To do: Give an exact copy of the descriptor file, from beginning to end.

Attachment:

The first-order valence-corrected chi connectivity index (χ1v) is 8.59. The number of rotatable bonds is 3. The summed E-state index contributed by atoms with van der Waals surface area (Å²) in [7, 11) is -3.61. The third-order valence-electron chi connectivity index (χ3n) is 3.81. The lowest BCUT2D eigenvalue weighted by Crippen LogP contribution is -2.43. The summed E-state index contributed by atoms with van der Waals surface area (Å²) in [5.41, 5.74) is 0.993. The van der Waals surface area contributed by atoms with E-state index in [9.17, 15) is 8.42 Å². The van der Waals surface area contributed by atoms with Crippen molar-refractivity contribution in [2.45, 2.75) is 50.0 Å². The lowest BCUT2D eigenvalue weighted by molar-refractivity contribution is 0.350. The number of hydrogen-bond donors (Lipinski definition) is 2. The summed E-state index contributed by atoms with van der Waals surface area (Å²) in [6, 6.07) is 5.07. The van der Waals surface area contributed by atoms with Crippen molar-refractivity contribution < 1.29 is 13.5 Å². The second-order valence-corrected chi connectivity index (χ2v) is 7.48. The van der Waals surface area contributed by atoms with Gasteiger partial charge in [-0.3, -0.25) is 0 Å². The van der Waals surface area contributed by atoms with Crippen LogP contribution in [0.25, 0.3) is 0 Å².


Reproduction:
The first-order valence-corrected chi connectivity index (χ1v) is 8.59. The number of rotatable bonds is 3. The summed E-state index contributed by atoms with van der Waals surface area (Å²) in [7, 11) is -3.61. The third-order valence-electron chi connectivity index (χ3n) is 3.81. The lowest BCUT2D eigenvalue weighted by Crippen LogP contribution is -2.43. The summed E-state index contributed by atoms with van der Waals surface area (Å²) in [5.41, 5.74) is 0.993. The van der Waals surface area contributed by atoms with E-state index in [9.17, 15) is 8.42 Å². The van der Waals surface area contributed by atoms with Crippen molar-refractivity contribution in [2.45, 2.75) is 50.0 Å². The lowest BCUT2D eigenvalue weighted by molar-refractivity contribution is 0.350. The number of hydrogen-bond donors (Lipinski definition) is 2. The summed E-state index contributed by atoms with van der Waals surface area (Å²) in [6, 6.07) is 5.07. The van der Waals surface area contributed by atoms with Crippen molar-refractivity contribution < 1.29 is 13.5 Å². The second-order valence-corrected chi connectivity index (χ2v) is 7.48. The van der Waals surface area contributed by atoms with Gasteiger partial charge in [-0.3, -0.25) is 0 Å². The van der Waals surface area contributed by atoms with Crippen LogP contribution in [0.25, 0.3) is 0 Å².